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A Vote For Working At Home
Mindy Lubber, 7 Aug 07
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The concept of open work is a relatively new one for me. If you had told me 10 years ago that I would be sitting here sending my staff an e-mail, talking on the phone with a colleague, and writing a blog, all from the comfort of my sofa at home—I would have told you that you were crazy. It is apparent that I am now living in a different world: a world where I panic if I leave the house without my Blackberry and see my laptop as an extension of myself. Yet, the silver lining to being connected 24/7 is that it not only enables me to get my work done from anywhere—it also allows me to do my work at a lower cost to the environment.

And it makes me wonder—are we really maximizing the impact that open work can have as a strategy to combat rising energy use, increased greenhouse gas emissions and the overall climate change crisis? In my home state of Massachusetts, more than 3 million people commute by car each day—73 percent of those commuters driving alone. Every year urban commuters in the U.S. waste 2.3 billion gallons of fuel idling in traffic—the equivalent of operating four large-scale power plants.

New emerging technologies have extended, if not dissolved, the boundaries of the corporate office and have forever altered the concept of what it means to be a 9 to 5 employee. The number of corporate employees in the United States open working in 2007 is expected to be 12.4 million, nearly double from five years ago. In the current global economy, we can now easily envision someone joining a business call from the beach in San Diego, a coffee shop in New York, and a corporate boardroom in Tokyo—with open work the flexibility is limitless and corporations around the world are cashing in on the savings.

Sun Microsystems is on the leading edge of this rising trend. Nearly half of the software company’s 40,000 employees work from home whenever possible. The program is allowing Sun to attract and retain the best talent from around the world—while reducing its office space by one sixth. Participants report that their productivity has increased by 34 percent, in part because they have shaved their commuting time by three hours a week. For 2006, the program accomplished the equivalent of removing 6,700 cars from the road and eliminating 18,000 metric tons of CO2 emissions. Since the inception of the program in 2003, the California company has saved $255 million. Now that is real money.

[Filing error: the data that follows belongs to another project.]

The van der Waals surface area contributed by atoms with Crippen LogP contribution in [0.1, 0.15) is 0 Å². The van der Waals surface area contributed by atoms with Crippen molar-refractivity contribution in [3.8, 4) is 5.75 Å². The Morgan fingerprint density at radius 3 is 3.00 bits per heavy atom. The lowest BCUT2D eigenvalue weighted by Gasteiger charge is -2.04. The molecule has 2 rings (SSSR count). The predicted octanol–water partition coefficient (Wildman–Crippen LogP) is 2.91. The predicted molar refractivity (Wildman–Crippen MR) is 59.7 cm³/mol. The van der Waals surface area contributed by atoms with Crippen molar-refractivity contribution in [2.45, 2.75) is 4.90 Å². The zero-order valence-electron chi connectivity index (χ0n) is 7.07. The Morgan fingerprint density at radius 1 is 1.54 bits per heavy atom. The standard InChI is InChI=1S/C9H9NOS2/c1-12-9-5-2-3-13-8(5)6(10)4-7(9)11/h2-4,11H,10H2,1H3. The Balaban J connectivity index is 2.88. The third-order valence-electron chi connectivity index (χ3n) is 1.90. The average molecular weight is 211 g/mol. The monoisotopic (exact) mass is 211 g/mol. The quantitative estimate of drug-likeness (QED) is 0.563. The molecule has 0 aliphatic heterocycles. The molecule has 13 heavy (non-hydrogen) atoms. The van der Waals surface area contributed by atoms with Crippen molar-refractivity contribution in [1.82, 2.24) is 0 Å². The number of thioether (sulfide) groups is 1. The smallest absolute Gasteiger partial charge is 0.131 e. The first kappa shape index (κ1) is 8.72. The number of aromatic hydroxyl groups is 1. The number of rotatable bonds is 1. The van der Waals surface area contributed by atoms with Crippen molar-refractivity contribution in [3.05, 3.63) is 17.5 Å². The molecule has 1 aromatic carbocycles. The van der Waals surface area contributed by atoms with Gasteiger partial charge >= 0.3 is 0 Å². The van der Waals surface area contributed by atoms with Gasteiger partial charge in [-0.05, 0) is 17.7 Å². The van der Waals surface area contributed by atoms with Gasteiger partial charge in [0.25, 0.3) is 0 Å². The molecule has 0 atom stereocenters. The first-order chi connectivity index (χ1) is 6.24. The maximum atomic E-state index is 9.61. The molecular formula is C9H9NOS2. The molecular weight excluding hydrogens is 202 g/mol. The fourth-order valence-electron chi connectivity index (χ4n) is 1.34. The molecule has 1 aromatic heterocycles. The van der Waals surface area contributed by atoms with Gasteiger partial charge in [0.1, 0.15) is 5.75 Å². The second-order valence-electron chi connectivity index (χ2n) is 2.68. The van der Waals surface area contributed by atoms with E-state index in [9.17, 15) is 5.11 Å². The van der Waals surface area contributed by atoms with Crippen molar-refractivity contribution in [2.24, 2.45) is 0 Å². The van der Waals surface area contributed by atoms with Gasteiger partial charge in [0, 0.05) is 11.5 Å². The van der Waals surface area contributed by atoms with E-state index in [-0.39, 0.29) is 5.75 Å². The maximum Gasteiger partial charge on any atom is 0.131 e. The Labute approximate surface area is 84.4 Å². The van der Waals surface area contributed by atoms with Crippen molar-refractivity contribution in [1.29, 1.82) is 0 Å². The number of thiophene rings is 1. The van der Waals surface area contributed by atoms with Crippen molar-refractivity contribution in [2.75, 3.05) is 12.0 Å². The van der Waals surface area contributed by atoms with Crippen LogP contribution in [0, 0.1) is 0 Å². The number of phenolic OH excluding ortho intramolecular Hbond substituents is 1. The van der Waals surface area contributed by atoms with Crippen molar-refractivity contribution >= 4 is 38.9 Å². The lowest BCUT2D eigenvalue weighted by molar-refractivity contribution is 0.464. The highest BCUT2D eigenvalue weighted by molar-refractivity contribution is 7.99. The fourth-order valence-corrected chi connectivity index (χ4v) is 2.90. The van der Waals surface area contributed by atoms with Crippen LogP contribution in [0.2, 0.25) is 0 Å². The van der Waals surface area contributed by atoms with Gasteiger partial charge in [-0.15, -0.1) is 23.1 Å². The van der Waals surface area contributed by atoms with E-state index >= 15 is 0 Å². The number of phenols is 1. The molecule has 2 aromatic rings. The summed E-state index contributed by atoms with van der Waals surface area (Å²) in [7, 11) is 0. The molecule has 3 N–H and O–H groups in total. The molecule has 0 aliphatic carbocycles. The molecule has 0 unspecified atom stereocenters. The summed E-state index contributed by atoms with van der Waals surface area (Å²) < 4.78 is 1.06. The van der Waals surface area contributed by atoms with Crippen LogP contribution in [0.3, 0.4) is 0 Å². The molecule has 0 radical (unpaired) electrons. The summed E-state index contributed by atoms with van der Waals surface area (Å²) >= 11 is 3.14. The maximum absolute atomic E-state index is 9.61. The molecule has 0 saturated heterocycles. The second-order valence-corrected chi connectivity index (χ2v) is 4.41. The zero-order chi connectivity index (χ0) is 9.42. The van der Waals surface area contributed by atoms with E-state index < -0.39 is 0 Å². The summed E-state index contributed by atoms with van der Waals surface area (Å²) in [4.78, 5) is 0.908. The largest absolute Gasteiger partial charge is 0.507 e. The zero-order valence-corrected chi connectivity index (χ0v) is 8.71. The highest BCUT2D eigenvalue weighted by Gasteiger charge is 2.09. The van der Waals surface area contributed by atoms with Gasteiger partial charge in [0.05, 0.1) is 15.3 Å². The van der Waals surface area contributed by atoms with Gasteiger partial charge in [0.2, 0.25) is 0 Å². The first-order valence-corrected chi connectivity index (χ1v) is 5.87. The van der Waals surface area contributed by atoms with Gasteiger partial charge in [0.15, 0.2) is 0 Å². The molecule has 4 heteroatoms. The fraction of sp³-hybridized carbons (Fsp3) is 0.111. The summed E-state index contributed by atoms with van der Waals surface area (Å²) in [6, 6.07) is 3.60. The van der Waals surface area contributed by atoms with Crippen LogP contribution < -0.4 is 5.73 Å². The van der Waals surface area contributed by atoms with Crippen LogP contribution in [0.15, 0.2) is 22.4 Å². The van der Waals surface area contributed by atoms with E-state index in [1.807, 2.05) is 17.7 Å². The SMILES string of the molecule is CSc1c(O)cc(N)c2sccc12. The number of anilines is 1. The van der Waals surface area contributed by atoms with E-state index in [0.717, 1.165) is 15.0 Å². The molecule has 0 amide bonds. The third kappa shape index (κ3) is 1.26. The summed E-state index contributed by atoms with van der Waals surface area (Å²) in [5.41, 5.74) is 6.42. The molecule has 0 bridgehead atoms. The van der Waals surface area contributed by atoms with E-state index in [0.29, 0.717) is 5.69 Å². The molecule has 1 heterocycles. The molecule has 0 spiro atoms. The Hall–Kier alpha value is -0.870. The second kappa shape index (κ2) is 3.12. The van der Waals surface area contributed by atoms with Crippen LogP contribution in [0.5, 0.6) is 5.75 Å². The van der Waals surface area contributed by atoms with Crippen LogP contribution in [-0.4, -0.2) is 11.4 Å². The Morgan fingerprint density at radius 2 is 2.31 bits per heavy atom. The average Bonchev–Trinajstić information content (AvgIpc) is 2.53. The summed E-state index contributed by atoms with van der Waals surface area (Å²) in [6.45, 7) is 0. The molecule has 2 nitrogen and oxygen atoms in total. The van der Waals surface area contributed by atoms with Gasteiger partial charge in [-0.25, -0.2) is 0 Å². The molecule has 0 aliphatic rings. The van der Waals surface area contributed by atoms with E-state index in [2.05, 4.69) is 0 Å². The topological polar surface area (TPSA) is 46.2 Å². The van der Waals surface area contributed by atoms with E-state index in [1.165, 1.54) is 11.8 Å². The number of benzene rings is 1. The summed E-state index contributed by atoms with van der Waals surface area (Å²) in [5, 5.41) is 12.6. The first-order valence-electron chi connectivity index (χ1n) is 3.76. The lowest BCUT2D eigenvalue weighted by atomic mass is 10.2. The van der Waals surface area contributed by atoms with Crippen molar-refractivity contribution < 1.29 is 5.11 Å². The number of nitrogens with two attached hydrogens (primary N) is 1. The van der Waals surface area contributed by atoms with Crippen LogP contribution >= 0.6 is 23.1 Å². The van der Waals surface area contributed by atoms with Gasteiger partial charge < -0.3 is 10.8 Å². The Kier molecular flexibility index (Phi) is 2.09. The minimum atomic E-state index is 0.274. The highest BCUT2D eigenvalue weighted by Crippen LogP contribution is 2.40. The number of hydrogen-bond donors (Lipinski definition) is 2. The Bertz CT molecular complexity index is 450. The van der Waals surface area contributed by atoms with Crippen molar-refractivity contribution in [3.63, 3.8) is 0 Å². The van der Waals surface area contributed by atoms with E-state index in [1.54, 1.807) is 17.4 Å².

The Center for Biological Diversity is also using open work to its advantage. The environmental group’s headquarters is located in Arizona, yet less than half of their 44 employees actually live in the state. Using open work as a hiring strategy enables the center to hire great talent that may otherwise opt to work elsewhere; many of its lawyers, for example, live in the Bay Area. In a world where funds are tight and the opportunities are endless—open work offers a money saving, low impact solution.

For me, technology still retains its many mysteries and pitfalls – but if it can enable me to get my work done, lower my impact on the environment, and allow me to take in my daughter’s soccer game—I am on board. Even if it does require me to constantly ask my 12-year-old how exactly you go about returning a text message.

Mindy Lubber is president of Ceres, a leading coalition of investors and environmental groups working with companies to address sustainability challenges such as global climate change.

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Comments

If my home looked like that, I would probably work from there as well.

For those who call home a tiny apartment, the separation of home & work is key in maintaining sanity. If I were to work from home 2-3x/week, I'd need to buy a laptop, a printer, a blackberry, and extra internet security. The sustainability benefits of working from home would really only balance for those who commute by car for very significant distances every day, and who may not need a lot of technological office supplies @ home.

But for some, agreed, it does make sense, and it should be encouraged in those situations. Anyone have any success stories on convincing bosses to allow this to be a standard policy?


Posted by: Melanie on 7 Aug 07

One of the other significant benefits of work from home, or setting up a home office, is the social sustainability benefit - Mindy touches on it in that she can make it to her daughter's game, but there's a whole other world of social opportunities that opens up when you're not necessarily tied to the boss 10/5.

Being able to work when the inspiration hits, or witch off when you're just not there means you can work when and how you're most effective - it certainly works for me. And being able to do the weekly chores when shops and offices are open, rather than cramming it into 45 minutes (and a looong queue) at lunch time also means I can spend my time working more effectively, as well as enjoying life. Cause that's what It's actually supposed to be about isn't it????


Posted by: Michael on 7 Aug 07